February 11, 2014 22:15
Six protesters freed from custody, put under house arrest by Kyiv court
KYIV. Feb 11 (Interfax) - The Kyiv Appeal Court on Tuesday released six protesters from detention and put them under house arrest, the Kyiv regional prosecutor's office said.
The prosecution had asked for the six men to be left in custody, claiming there was evidence incriminating them, the office said in a statement made available to Interfax.
The statement said there were currently criminal proceedings against 18 protesters but that they would be amnestied if certain conditions were met.
"First of all, the buildings or premises of bodies of state authority or local government that were occupied during protests must be vacated, and those who work there must be enabled to proceed to their work stations. Secondly, the transportation communications on Hrushevsky Street in Kyiv must be unblocked. Thirdly, all other streets, squares and boulevards in Kyiv and other parts of Ukraine must also be unblocked," the statement quoted regional prosecutor Mykhailo Vytyaz as saying.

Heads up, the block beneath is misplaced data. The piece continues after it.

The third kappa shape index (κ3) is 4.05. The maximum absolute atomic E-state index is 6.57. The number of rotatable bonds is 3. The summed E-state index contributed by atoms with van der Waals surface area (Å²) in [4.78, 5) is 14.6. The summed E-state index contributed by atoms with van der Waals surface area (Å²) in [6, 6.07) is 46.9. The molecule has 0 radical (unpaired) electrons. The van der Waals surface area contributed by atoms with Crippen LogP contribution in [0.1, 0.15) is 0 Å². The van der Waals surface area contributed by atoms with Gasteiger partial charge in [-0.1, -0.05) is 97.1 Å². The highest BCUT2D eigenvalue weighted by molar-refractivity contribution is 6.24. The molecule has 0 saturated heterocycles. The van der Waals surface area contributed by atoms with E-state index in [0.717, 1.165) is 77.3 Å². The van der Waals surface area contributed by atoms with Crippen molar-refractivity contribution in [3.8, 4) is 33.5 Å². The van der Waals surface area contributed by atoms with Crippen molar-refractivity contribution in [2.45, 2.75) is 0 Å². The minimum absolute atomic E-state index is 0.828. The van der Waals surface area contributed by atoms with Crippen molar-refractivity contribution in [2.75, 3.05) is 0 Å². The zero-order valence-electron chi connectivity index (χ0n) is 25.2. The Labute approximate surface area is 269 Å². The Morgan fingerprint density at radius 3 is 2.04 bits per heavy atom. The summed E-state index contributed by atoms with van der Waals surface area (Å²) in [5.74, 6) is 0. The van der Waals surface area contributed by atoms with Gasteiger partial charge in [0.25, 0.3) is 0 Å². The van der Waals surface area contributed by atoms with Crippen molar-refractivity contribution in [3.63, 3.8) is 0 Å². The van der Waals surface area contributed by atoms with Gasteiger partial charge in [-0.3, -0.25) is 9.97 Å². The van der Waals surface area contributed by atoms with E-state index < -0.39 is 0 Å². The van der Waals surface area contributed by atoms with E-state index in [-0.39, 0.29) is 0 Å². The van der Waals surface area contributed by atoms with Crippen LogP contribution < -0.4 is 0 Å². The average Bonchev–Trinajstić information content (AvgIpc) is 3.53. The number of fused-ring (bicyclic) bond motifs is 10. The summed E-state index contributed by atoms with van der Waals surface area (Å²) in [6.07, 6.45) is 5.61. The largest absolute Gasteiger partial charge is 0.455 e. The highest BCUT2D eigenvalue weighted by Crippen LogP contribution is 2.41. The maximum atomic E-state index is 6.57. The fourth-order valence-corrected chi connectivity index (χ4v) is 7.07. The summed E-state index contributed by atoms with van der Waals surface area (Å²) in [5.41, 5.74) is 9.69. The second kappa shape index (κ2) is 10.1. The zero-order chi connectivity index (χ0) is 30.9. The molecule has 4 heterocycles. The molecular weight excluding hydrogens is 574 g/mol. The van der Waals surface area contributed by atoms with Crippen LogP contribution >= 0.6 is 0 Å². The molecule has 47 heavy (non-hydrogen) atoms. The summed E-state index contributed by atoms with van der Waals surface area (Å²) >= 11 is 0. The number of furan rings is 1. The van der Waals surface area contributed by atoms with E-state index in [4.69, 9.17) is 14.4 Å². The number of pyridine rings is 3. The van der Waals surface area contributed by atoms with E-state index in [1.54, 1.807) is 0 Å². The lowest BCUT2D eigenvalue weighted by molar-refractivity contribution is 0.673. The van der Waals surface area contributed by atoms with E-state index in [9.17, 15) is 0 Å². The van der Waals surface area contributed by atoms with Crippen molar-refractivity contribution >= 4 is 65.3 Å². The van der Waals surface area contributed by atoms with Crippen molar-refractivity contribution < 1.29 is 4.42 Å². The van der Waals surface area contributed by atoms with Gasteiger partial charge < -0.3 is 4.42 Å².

The office said those demands did not apply to sites of peaceful protests.
(Our editorial staff can be reached at email@example.com)
October 01, 2014
Transdniestria sees no logic in suggested replacement of Russian peacekeepers by civilian mission
Putin spokesman: poll on foreign travel restrictions absurd
Medvedev congratulates Abkhazian prime minister Butba on his appointment
Over 55,000 refugees from Southeast Ukraine remain at temporary settlement centers in Russia -Emergencies' Ministry
Ukraine ex-finance minister suspected of embezzlement - Prosecutor General's Office
LPR reports shelling of Luhansk
Ukraine asks Austria to help probe alleged crimes by ex-leaders - Poroshenko
Italy interested in growing tourist flow from Russia, opens 2 visa centers in northwest - consul
Nine civilians killed in Donetsk shelling - City Council
Greek president's aircraft leaves Yerevan after repair
Dollar edges up, euro inches down against ruble
MTS to lower CAPEX in next 2-3 years